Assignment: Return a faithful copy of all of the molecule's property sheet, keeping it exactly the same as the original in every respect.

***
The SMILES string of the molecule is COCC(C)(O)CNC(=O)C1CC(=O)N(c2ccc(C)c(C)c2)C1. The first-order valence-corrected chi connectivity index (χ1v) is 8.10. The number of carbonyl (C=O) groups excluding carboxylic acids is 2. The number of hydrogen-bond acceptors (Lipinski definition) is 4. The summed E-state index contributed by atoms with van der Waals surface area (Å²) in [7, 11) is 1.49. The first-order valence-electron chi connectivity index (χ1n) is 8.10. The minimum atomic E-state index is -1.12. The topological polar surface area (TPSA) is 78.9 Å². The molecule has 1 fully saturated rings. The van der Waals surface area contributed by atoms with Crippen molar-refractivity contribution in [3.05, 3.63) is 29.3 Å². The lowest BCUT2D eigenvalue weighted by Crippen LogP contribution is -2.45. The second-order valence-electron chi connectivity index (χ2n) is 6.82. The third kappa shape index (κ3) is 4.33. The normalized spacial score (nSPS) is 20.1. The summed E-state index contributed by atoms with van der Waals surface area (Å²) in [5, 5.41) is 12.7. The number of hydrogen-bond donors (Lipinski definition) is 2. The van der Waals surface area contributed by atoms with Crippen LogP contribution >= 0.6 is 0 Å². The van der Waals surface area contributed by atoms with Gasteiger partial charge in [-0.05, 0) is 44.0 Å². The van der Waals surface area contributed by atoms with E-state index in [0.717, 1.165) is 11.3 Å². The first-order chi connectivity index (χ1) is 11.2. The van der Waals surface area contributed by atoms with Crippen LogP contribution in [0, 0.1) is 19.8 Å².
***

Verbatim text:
The SMILES string of the molecule is COCC(C)(O)CNC(=O)C1CC(=O)N(c2ccc(C)c(C)c2)C1. The first-order valence-corrected chi connectivity index (χ1v) is 8.10. The number of carbonyl (C=O) groups excluding carboxylic acids is 2. The number of hydrogen-bond acceptors (Lipinski definition) is 4. The summed E-state index contributed by atoms with van der Waals surface area (Å²) in [7, 11) is 1.49. The first-order valence-electron chi connectivity index (χ1n) is 8.10. The minimum atomic E-state index is -1.12. The topological polar surface area (TPSA) is 78.9 Å². The molecule has 1 fully saturated rings. The van der Waals surface area contributed by atoms with Crippen molar-refractivity contribution in [3.05, 3.63) is 29.3 Å². The lowest BCUT2D eigenvalue weighted by Crippen LogP contribution is -2.45. The second-order valence-electron chi connectivity index (χ2n) is 6.82. The third kappa shape index (κ3) is 4.33. The normalized spacial score (nSPS) is 20.1. The summed E-state index contributed by atoms with van der Waals surface area (Å²) in [5, 5.41) is 12.7. The number of hydrogen-bond donors (Lipinski definition) is 2. The van der Waals surface area contributed by atoms with Crippen LogP contribution >= 0.6 is 0 Å². The van der Waals surface area contributed by atoms with Gasteiger partial charge in [-0.05, 0) is 44.0 Å². The van der Waals surface area contributed by atoms with E-state index in [0.717, 1.165) is 11.3 Å². The first-order chi connectivity index (χ1) is 11.2. The van der Waals surface area contributed by atoms with Crippen LogP contribution in [0, 0.1) is 19.8 Å².